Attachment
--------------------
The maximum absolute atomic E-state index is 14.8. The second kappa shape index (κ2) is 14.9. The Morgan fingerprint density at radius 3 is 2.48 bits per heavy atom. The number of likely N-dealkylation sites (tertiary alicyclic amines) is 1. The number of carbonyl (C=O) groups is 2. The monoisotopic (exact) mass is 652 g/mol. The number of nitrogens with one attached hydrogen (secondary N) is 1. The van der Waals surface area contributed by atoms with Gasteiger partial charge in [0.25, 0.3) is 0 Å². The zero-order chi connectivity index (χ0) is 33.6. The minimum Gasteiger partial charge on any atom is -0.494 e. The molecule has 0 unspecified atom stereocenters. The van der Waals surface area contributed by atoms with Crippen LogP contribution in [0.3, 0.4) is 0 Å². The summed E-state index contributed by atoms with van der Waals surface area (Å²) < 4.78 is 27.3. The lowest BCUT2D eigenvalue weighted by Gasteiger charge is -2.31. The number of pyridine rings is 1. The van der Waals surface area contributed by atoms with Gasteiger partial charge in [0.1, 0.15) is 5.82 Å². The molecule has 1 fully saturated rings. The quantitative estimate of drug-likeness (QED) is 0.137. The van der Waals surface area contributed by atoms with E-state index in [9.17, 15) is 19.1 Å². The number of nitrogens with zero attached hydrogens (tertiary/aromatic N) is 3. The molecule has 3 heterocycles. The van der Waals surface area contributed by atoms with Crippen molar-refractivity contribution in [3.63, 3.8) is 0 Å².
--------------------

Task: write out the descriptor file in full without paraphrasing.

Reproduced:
The maximum absolute atomic E-state index is 14.8. The second kappa shape index (κ2) is 14.9. The Morgan fingerprint density at radius 3 is 2.48 bits per heavy atom. The number of likely N-dealkylation sites (tertiary alicyclic amines) is 1. The number of carbonyl (C=O) groups is 2. The monoisotopic (exact) mass is 652 g/mol. The number of nitrogens with one attached hydrogen (secondary N) is 1. The van der Waals surface area contributed by atoms with Gasteiger partial charge in [0.25, 0.3) is 0 Å². The zero-order chi connectivity index (χ0) is 33.6. The minimum Gasteiger partial charge on any atom is -0.494 e. The molecule has 0 unspecified atom stereocenters. The van der Waals surface area contributed by atoms with Crippen LogP contribution in [0.3, 0.4) is 0 Å². The summed E-state index contributed by atoms with van der Waals surface area (Å²) < 4.78 is 27.3. The lowest BCUT2D eigenvalue weighted by Gasteiger charge is -2.31. The number of pyridine rings is 1. The van der Waals surface area contributed by atoms with Gasteiger partial charge in [0.1, 0.15) is 5.82 Å². The molecule has 1 fully saturated rings. The quantitative estimate of drug-likeness (QED) is 0.137. The van der Waals surface area contributed by atoms with E-state index in [9.17, 15) is 19.1 Å². The number of nitrogens with zero attached hydrogens (tertiary/aromatic N) is 3. The molecule has 3 heterocycles. The van der Waals surface area contributed by atoms with Crippen molar-refractivity contribution in [3.63, 3.8) is 0 Å².